On accommodation and resistance: the lesson of Joseph

A penniless young man works his way into a position second only to the leader of the land. He enjoys riches, honor, and marriage to a woman from the upper class. From this perch, he manages to protect his own family during an economic downturn that devastates the country. But when the original leader dies, the new administration turns against the young man’s descendants and enslaves them. No member of the population stands up to protest.
The biblical Joseph is perhaps the first Jew to cultivate proximity to the king, in the hopes that those in power will protect the Jewish community from oppression. But he is hardly the last. Throughout history, Jewish communities have gambled on relying on those in power for protection. And again and again, we have learned that this bargain always fails in the long run. As Jewish communities will read in this week’s Torah portion, eventually “a new king arose, who did not know Joseph.” Protected status easily shifts to oppression.

Today, the American Jewish community faces the same choice as Joseph and so many who followed him. Some of us have pledged to resist an administration that has tacitly encouraged hate speech and hate crimes, and that threatens to curtail religious and civil liberties. Others choose to cultivate access to the incoming administration, in the hopes of securing support for the direct needs of the Jewish community or for the current government of the State of Israel.

Choosing the latter route sometimes entails even ignoring or minimizing the rise in anti-Semitic attacks both online and in person, and the proliferation of swastikas, including on the flagship rabbinical school campus of the Reform Movement, and at a subway stop near my own home in Northern Manhattan. In an especially cruel irony, Rabbi Marvin Hier, director of a museum that memorializes the Holocaust, will offer a benediction at the Inauguration of a president who hints at fascism and who issues dog whistles to anti-Semites.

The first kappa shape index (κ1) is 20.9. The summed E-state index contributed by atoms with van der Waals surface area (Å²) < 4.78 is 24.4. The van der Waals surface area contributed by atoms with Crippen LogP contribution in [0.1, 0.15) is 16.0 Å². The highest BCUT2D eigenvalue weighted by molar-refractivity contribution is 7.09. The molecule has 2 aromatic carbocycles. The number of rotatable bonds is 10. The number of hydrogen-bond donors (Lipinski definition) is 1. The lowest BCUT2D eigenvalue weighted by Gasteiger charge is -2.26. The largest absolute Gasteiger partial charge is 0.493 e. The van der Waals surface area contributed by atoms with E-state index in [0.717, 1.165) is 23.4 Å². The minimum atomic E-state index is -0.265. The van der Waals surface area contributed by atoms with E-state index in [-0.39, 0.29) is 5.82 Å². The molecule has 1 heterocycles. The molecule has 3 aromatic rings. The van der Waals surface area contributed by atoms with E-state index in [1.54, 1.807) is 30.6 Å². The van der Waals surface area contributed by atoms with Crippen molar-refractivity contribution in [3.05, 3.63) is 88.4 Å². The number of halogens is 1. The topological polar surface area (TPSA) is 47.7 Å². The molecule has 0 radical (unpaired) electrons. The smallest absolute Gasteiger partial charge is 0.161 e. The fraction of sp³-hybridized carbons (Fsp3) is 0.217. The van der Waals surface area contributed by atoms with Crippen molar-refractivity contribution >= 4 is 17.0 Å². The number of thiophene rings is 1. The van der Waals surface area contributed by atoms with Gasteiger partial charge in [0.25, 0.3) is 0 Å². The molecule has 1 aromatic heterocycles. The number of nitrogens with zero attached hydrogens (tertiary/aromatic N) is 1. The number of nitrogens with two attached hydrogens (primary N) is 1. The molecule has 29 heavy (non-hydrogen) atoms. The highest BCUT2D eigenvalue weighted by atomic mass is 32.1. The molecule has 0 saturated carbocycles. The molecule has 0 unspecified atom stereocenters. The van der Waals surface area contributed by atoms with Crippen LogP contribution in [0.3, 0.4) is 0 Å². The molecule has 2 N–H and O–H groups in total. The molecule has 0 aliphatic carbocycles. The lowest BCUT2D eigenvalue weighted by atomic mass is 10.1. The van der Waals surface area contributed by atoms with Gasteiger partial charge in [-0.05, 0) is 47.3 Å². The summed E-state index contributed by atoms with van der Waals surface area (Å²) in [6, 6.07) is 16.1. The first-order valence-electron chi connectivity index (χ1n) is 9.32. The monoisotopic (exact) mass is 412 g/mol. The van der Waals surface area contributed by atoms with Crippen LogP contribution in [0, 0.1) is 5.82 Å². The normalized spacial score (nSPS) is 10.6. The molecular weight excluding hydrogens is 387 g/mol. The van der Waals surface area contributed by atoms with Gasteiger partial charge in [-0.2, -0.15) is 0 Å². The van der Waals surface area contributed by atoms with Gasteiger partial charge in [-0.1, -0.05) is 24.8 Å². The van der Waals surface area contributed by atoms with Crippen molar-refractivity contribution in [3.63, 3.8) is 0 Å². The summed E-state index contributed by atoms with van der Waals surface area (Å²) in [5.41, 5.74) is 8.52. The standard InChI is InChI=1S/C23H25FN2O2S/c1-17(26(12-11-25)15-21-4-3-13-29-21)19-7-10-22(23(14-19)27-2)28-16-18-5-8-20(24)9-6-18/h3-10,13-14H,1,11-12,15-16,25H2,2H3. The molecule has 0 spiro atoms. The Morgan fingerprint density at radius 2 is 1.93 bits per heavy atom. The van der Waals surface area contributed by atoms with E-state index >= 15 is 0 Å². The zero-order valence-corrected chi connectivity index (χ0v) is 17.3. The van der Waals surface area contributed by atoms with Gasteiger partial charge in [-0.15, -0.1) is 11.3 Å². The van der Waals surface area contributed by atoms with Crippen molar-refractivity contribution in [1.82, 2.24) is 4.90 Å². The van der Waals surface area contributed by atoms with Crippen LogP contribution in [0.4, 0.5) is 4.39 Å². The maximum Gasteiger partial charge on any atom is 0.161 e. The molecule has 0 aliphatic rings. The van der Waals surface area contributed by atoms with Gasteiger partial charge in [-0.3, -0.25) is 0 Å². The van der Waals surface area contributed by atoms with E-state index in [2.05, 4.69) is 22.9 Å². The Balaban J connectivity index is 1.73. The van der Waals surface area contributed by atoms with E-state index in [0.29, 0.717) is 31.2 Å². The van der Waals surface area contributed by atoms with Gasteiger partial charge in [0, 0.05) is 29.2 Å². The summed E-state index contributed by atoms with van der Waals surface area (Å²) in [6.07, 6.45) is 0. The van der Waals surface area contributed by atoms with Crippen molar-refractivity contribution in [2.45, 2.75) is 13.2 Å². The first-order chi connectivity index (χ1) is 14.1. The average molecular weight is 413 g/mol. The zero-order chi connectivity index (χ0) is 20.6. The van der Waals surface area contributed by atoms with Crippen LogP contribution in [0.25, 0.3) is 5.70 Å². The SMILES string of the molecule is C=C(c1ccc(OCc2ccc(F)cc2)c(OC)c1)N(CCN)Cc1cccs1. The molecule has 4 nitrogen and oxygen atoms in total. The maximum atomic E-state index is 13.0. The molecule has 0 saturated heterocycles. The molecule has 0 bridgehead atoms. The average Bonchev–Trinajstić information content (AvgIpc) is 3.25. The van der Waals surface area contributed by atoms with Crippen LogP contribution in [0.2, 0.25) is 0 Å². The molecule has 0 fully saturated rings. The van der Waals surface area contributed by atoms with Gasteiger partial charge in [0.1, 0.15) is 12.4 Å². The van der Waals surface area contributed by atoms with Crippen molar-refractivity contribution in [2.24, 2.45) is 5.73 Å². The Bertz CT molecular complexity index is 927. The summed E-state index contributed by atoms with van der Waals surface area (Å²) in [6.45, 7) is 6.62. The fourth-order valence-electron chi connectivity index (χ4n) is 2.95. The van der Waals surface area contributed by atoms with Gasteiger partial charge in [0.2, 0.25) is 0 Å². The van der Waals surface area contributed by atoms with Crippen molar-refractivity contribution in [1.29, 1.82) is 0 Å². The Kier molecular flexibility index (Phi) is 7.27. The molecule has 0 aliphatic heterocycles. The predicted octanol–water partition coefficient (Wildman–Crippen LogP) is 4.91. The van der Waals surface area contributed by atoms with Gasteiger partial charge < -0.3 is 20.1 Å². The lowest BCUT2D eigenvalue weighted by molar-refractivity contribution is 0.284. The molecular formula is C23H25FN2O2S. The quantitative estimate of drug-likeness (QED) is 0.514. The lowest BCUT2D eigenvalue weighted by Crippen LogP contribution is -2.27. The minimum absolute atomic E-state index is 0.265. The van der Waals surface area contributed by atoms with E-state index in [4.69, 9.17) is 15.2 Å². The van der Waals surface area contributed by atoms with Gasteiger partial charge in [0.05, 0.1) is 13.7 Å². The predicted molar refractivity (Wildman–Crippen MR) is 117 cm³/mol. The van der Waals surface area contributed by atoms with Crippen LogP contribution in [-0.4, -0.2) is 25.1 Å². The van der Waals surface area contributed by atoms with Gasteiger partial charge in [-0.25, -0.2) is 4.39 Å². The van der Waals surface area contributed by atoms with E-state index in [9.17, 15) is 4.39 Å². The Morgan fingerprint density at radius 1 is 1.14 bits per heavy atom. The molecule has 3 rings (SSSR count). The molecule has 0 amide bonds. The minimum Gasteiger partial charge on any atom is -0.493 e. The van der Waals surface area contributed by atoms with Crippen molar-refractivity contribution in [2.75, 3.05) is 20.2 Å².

Those who choose accommodation over resistance often point to prominent Jewish figures in the incoming administration, including Jared Kushner, Ivanka Trump, Steven Mnuchin, and Jason Greenblatt. After all, some say, these appointees will surely temper the influence of the white supremacists newly emboldened by the President Elect, and even of Stephen Bannon who ran the most important platform for the so-called “alt right.”

Instead of feeling relieved by the presence of these figures, the Jewish community should be alarmed. Throughout history, Jews have often found themselves in the role of the middleman, often forced into positions of economic authority, including as tax collectors and money lenders. In the Torah, when Pharaoh learns of the impending seven years of famine, he puts Joseph in charge of distributing food. Thus, when the starving people cry to Pharaoh for sustenance, he replies, “Go to Joseph.” (Genesis 41:55) In payment for the grain, Joseph sweeps up their livestock, lands, and labor for the benefit of Pharaoh. Is it any wonder that the Egyptians later accept the enslavement of Joseph’s children without protest?